The indictment charging the defendant Conlon with violating section 208(a) alleges in its entirety that:
 
In the period from in or about December 1976 through June 1977, in the District of Columbia, JAMES A. CONLON, the Defendant, being an officer and employee of the executive branch of the United States Government, that is, the Director of the United States Bureau of Engraving and Printing, unlawfully and knowingly did participate personally and substantially as such officer and employee, through decision, recommendation, and the rendering of advice, in a proposal of the American Bank Note Company for a Security Signature System for U. S. Currency, a particular matter in which to his knowledge the American Bank Note Company, a company with which he was negotiating and had an arrangement concerning prospective employment, had a financial interest.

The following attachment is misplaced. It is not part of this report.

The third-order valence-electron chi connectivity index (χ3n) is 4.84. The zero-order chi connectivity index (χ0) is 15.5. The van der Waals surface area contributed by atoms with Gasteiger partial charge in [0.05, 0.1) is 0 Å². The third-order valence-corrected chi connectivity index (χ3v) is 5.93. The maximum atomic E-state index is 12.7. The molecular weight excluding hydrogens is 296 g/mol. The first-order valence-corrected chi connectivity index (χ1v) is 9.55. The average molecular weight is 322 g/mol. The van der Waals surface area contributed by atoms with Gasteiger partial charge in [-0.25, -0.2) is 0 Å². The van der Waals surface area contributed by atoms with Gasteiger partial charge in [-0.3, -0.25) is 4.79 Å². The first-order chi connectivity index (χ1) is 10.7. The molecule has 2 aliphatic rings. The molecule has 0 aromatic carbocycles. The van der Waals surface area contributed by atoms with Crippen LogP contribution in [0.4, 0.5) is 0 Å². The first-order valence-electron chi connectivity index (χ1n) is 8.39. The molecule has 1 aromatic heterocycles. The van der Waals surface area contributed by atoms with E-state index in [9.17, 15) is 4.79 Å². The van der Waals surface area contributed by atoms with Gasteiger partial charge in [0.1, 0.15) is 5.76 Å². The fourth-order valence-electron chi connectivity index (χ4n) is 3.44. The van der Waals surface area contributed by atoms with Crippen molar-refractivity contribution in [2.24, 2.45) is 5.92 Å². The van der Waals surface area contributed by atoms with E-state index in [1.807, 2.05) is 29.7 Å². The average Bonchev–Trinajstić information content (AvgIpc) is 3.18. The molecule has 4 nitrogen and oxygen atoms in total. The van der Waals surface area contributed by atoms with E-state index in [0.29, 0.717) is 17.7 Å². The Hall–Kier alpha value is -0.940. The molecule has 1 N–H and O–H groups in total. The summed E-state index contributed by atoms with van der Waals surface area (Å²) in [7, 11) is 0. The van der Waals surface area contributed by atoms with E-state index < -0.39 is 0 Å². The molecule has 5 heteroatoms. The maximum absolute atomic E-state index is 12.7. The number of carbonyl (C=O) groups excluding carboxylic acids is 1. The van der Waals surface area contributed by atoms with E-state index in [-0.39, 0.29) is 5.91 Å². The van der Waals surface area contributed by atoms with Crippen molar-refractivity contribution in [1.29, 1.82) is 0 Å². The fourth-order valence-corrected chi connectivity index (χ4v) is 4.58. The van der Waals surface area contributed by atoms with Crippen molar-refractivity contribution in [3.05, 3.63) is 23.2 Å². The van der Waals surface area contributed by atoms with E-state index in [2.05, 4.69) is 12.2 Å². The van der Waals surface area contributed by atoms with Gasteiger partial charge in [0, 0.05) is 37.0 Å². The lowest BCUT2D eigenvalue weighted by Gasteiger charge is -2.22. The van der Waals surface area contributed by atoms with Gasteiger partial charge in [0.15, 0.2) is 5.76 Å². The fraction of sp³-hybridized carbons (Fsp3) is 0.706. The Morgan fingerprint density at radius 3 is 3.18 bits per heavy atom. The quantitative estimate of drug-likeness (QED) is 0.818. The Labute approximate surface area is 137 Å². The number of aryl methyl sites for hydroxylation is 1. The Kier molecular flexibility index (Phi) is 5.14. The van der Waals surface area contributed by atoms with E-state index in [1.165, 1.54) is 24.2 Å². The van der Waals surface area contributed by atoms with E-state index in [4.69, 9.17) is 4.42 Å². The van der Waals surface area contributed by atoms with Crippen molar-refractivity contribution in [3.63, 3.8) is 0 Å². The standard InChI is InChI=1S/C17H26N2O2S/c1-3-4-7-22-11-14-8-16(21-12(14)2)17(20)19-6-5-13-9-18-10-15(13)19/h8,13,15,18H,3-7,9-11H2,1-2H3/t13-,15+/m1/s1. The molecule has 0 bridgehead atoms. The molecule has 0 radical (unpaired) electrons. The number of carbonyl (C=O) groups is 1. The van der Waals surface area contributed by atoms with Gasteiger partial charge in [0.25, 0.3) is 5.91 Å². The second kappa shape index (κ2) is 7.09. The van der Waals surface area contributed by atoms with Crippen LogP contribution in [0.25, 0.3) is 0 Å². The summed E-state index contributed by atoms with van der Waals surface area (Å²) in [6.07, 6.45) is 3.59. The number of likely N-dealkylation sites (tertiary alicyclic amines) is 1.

On September 7, 1979, the defendant filed a motion to dismiss Count I, alleging that the indictment failed to state an offense and that as drafted, the indictment was so vague that it did not sufficiently apprise the defendant of the accusations against him. Simultaneously, pursuant to Rule 7(f), Fed.R.Crim.P., the defendant filed a motion for a Bill of Particulars asking, Inter alia, that the Government: